After a tour of his house, we sit with Laith on plastic chairs outside, and he tells us about the ways his community has changed since 1996, when Israeli settlers first moved near his home. His wife stays close by, and even though she is hard of hearing, she interjects periodically with her own stories. Laith is one of up to 300,000 Palestinians living in Area C—the roughly 60 percent of the West Bank that is still under full military and administrative control of Israel following the Oslo Peace Accords of 1993.1 Area C also contains many of the West Bank’s Israeli settlements, a collection of villages established by Israeli citizens following the occupation of the region in 1967. Today, there are 400,000–500,000 Israeli settlers in the West Bank outside of Jerusalem. The guard tower of a nearby settlement looms above Laith’s property as we sit and talk. He tears up as he tells us that pressure from the settlements may force him to someday relocate his family.

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  • Return: A Prologue


    Ghada Karmi and Ellen Siegal, 1973

    By Ghada Karmi in Return: A Palestinian Memoir


    As I sat at my father’s bedside, listening to his irregular breathing and the sound of the pulse monitor attached to his finger, I thought how frightening it was to be brought up sharp against the awareness of one’s own mortality. I feared death equally as much as I knew my father did. He was a very old man, but age had not dimmed his ardour for life and I imagined I would be the same. Like most people, I did not like to contemplate my dying and avoided thinking about it, but it was always there, waiting in the background to be attended to. An elderly doctor I knew once told me, ‘I believe that people must prepare for death. Avoidance and denial are foolish. If we face up fair and square to the inevitability of death it will lose its terrors.’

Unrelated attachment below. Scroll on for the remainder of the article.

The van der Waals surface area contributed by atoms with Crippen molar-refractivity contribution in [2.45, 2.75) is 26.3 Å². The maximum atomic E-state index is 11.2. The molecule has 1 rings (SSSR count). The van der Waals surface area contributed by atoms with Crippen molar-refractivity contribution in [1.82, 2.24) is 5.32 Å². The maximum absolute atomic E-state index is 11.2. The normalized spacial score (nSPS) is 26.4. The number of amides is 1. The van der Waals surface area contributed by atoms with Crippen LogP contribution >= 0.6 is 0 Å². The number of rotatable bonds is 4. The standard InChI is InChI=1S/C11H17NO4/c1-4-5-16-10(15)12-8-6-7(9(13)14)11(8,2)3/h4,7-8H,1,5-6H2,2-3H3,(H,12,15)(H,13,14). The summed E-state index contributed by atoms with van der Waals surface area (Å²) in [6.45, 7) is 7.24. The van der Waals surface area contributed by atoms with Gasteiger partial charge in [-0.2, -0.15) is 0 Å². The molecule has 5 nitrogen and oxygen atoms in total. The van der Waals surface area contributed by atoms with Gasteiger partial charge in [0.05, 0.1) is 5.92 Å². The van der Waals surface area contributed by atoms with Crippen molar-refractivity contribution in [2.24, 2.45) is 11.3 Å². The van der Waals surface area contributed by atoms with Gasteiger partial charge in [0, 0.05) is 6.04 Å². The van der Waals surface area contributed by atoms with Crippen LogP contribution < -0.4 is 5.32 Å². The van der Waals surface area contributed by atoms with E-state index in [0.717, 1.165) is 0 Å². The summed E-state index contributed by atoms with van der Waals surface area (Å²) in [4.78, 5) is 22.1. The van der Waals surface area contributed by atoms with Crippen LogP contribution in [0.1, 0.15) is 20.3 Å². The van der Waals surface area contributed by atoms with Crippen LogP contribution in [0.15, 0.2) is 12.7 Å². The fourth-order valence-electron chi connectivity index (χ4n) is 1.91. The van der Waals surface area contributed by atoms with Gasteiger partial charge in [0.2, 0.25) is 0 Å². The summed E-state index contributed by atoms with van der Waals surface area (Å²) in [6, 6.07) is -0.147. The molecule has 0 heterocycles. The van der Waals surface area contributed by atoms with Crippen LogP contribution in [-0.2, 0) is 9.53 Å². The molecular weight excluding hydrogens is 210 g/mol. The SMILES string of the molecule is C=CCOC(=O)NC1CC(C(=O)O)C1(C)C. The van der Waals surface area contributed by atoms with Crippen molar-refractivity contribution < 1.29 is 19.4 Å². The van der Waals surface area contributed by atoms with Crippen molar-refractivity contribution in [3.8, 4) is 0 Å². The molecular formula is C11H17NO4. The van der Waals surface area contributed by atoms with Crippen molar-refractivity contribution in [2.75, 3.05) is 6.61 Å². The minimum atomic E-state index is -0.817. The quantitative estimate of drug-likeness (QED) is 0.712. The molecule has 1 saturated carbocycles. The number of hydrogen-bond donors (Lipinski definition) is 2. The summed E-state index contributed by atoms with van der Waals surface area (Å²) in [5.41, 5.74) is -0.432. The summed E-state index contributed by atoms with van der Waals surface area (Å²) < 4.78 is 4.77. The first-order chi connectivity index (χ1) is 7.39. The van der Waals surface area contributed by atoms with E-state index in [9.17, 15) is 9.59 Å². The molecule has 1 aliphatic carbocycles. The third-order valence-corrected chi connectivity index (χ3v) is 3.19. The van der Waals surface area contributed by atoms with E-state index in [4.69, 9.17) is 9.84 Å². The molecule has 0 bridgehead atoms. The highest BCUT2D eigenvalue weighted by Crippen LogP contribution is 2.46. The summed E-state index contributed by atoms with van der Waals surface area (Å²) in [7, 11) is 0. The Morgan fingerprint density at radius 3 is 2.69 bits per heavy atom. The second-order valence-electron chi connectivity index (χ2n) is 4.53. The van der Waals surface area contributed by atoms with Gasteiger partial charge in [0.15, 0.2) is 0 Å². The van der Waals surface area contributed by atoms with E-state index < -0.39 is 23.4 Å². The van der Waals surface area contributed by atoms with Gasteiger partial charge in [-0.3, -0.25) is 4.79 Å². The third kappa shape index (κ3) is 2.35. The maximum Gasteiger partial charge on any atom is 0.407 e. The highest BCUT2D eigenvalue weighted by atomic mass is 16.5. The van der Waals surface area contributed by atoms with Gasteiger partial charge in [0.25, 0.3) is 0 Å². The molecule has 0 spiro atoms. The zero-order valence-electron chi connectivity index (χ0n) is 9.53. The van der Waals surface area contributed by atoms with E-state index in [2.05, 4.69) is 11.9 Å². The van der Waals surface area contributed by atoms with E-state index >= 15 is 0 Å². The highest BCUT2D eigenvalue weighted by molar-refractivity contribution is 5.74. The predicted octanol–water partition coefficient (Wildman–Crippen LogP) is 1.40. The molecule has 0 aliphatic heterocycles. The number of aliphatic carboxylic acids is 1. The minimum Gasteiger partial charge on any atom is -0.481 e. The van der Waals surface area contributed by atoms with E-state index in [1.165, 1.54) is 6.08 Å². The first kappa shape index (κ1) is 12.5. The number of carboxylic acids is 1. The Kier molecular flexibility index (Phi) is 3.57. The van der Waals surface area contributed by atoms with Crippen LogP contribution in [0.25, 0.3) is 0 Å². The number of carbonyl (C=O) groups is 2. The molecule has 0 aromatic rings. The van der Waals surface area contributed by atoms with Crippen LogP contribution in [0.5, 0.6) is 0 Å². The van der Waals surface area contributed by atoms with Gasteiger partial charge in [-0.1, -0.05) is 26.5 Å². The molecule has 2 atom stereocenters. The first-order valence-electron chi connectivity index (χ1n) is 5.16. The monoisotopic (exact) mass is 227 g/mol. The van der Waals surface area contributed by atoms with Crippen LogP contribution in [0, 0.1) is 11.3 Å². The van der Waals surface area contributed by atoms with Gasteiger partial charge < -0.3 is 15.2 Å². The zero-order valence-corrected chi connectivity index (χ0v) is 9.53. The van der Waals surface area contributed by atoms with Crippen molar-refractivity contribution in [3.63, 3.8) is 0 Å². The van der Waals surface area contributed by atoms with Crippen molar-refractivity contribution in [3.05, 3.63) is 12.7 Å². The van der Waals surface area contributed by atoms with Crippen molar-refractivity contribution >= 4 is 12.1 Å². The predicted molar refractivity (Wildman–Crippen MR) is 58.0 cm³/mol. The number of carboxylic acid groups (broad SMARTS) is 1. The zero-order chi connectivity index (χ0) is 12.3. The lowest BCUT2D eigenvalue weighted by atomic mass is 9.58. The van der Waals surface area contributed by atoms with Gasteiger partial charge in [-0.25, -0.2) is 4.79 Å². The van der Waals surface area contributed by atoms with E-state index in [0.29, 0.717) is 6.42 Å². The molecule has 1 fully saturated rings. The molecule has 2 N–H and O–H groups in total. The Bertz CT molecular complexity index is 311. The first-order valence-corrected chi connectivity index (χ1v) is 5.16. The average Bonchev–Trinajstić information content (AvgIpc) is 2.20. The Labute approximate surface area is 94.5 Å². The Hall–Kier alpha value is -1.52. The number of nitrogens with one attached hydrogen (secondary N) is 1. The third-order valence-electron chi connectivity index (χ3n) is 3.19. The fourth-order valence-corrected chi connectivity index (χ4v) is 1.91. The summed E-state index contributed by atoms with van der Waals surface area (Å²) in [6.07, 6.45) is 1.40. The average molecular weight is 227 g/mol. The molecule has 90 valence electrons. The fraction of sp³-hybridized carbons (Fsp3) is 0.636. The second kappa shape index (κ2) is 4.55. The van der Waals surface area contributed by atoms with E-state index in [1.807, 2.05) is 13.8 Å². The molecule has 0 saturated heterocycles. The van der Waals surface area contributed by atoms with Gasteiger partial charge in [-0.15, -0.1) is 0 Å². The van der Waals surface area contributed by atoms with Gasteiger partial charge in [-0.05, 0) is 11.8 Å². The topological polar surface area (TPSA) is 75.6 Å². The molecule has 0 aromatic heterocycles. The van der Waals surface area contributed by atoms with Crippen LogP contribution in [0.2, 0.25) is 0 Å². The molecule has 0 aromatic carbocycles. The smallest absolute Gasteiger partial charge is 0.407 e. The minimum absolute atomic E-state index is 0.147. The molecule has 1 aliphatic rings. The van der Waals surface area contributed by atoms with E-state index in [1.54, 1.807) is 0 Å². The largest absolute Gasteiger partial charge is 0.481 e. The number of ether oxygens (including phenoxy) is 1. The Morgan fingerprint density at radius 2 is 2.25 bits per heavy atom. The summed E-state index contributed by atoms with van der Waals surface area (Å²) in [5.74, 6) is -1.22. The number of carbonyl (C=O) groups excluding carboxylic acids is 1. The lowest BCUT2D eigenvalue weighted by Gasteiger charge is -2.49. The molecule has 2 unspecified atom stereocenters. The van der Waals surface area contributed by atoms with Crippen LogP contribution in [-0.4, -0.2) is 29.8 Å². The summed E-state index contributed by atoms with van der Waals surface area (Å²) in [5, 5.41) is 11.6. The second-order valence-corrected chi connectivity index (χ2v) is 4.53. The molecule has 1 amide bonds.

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  • A Country in Darkness



    Introduction to Letters to Palestine: Writers Respond to War and Occupationedited by Vijay Prashad 


    Forget Palestine 

    Palestine is easily forgotten. There is war. There is suffering. The war ends. The suffering vanishes. Silence.

    Was there even a “war”? Palestine is under occupation, and has been since 1967, since 1948. An occupied land is not at war, can never be at war. It is occupied. Occupation is a state of war. The occupied space retaliates. It seeks its freedom. It is punished. Was Operation Protective Edge a war or a punishment? Operation Grapes of Wrath, Operation Cast Lead, Operation Pillar of Cloud—names less of defense and more of vengeful retribution.

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Other books by Shlomo Sand Translated by Geremy Forman